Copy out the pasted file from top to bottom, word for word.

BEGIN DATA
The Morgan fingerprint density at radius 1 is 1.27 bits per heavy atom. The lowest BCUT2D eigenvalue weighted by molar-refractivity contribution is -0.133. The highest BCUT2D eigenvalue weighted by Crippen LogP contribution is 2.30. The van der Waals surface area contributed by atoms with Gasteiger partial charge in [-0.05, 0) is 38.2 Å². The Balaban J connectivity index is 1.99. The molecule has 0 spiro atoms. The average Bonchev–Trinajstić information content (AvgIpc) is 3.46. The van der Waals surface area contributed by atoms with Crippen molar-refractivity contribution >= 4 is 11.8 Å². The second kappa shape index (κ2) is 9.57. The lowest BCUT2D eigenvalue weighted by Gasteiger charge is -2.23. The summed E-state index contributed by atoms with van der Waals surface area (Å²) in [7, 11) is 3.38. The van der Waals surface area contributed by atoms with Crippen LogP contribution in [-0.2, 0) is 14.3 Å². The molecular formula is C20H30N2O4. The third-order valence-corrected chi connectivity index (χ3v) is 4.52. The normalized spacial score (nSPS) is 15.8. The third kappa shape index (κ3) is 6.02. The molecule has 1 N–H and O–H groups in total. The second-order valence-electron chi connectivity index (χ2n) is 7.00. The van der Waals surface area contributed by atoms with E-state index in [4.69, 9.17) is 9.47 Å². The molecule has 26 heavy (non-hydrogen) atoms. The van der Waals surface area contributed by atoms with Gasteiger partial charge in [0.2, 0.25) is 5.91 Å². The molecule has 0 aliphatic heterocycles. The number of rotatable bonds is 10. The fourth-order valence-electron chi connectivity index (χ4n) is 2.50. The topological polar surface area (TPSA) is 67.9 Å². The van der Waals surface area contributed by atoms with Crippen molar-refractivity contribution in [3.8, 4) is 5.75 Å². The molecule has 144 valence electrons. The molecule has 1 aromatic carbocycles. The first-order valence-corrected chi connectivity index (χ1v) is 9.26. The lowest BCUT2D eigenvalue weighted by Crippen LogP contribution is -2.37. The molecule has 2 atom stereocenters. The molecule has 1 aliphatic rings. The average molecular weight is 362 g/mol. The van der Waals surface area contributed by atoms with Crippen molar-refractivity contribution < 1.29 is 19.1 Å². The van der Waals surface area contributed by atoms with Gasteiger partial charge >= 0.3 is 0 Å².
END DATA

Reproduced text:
The Morgan fingerprint density at radius 1 is 1.27 bits per heavy atom. The lowest BCUT2D eigenvalue weighted by molar-refractivity contribution is -0.133. The highest BCUT2D eigenvalue weighted by Crippen LogP contribution is 2.30. The van der Waals surface area contributed by atoms with Gasteiger partial charge in [-0.05, 0) is 38.2 Å². The Balaban J connectivity index is 1.99. The molecule has 0 spiro atoms. The average Bonchev–Trinajstić information content (AvgIpc) is 3.46. The van der Waals surface area contributed by atoms with Crippen molar-refractivity contribution >= 4 is 11.8 Å². The second kappa shape index (κ2) is 9.57. The lowest BCUT2D eigenvalue weighted by Gasteiger charge is -2.23. The summed E-state index contributed by atoms with van der Waals surface area (Å²) in [7, 11) is 3.38. The van der Waals surface area contributed by atoms with Crippen LogP contribution in [-0.2, 0) is 14.3 Å². The molecular formula is C20H30N2O4. The third-order valence-corrected chi connectivity index (χ3v) is 4.52. The normalized spacial score (nSPS) is 15.8. The third kappa shape index (κ3) is 6.02. The molecule has 1 N–H and O–H groups in total. The second-order valence-electron chi connectivity index (χ2n) is 7.00. The van der Waals surface area contributed by atoms with E-state index in [4.69, 9.17) is 9.47 Å². The molecule has 26 heavy (non-hydrogen) atoms. The van der Waals surface area contributed by atoms with Gasteiger partial charge in [0.2, 0.25) is 5.91 Å². The molecule has 0 aliphatic heterocycles. The number of rotatable bonds is 10. The fourth-order valence-electron chi connectivity index (χ4n) is 2.50. The topological polar surface area (TPSA) is 67.9 Å². The van der Waals surface area contributed by atoms with Crippen molar-refractivity contribution in [3.8, 4) is 5.75 Å². The molecule has 144 valence electrons. The molecule has 1 aromatic carbocycles. The first-order valence-corrected chi connectivity index (χ1v) is 9.26. The lowest BCUT2D eigenvalue weighted by Crippen LogP contribution is -2.37. The molecule has 2 atom stereocenters. The molecule has 1 aliphatic rings. The average molecular weight is 362 g/mol. The van der Waals surface area contributed by atoms with Crippen molar-refractivity contribution < 1.29 is 19.1 Å². The van der Waals surface area contributed by atoms with Gasteiger partial charge >= 0.3 is 0 Å².